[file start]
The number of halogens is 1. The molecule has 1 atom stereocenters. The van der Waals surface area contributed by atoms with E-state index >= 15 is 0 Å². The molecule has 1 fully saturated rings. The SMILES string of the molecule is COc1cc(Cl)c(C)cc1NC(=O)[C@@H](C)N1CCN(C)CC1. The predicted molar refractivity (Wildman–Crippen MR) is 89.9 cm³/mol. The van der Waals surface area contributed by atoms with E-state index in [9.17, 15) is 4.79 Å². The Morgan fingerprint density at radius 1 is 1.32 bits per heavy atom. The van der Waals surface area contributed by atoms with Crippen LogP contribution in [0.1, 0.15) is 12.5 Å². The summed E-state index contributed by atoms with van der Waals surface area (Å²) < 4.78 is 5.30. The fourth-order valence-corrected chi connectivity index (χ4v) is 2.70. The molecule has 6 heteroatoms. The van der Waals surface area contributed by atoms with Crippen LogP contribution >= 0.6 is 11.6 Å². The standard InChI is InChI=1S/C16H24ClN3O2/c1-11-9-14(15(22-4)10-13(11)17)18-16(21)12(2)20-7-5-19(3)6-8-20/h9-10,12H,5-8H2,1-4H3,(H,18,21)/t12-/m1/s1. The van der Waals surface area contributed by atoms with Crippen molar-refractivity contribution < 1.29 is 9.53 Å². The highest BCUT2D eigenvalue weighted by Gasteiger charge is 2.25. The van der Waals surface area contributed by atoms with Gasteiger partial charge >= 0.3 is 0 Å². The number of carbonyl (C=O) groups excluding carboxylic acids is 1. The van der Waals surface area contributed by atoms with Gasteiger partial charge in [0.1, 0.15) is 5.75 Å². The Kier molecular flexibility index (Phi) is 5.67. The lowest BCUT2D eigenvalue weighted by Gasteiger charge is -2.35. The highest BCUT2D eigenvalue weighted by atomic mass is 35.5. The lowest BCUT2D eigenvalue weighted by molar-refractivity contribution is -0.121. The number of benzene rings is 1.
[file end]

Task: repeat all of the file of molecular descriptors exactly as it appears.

The number of halogens is 1. The molecule has 1 atom stereocenters. The van der Waals surface area contributed by atoms with E-state index >= 15 is 0 Å². The molecule has 1 fully saturated rings. The SMILES string of the molecule is COc1cc(Cl)c(C)cc1NC(=O)[C@@H](C)N1CCN(C)CC1. The predicted molar refractivity (Wildman–Crippen MR) is 89.9 cm³/mol. The van der Waals surface area contributed by atoms with E-state index in [9.17, 15) is 4.79 Å². The Morgan fingerprint density at radius 1 is 1.32 bits per heavy atom. The van der Waals surface area contributed by atoms with Crippen LogP contribution in [0.1, 0.15) is 12.5 Å². The summed E-state index contributed by atoms with van der Waals surface area (Å²) < 4.78 is 5.30. The fourth-order valence-corrected chi connectivity index (χ4v) is 2.70. The molecule has 6 heteroatoms. The van der Waals surface area contributed by atoms with Crippen LogP contribution >= 0.6 is 11.6 Å². The standard InChI is InChI=1S/C16H24ClN3O2/c1-11-9-14(15(22-4)10-13(11)17)18-16(21)12(2)20-7-5-19(3)6-8-20/h9-10,12H,5-8H2,1-4H3,(H,18,21)/t12-/m1/s1. The van der Waals surface area contributed by atoms with Crippen molar-refractivity contribution < 1.29 is 9.53 Å². The highest BCUT2D eigenvalue weighted by Gasteiger charge is 2.25. The van der Waals surface area contributed by atoms with Gasteiger partial charge >= 0.3 is 0 Å². The number of carbonyl (C=O) groups excluding carboxylic acids is 1. The van der Waals surface area contributed by atoms with Gasteiger partial charge in [0.1, 0.15) is 5.75 Å². The Kier molecular flexibility index (Phi) is 5.67. The lowest BCUT2D eigenvalue weighted by Gasteiger charge is -2.35. The highest BCUT2D eigenvalue weighted by atomic mass is 35.5. The lowest BCUT2D eigenvalue weighted by molar-refractivity contribution is -0.121. The number of benzene rings is 1.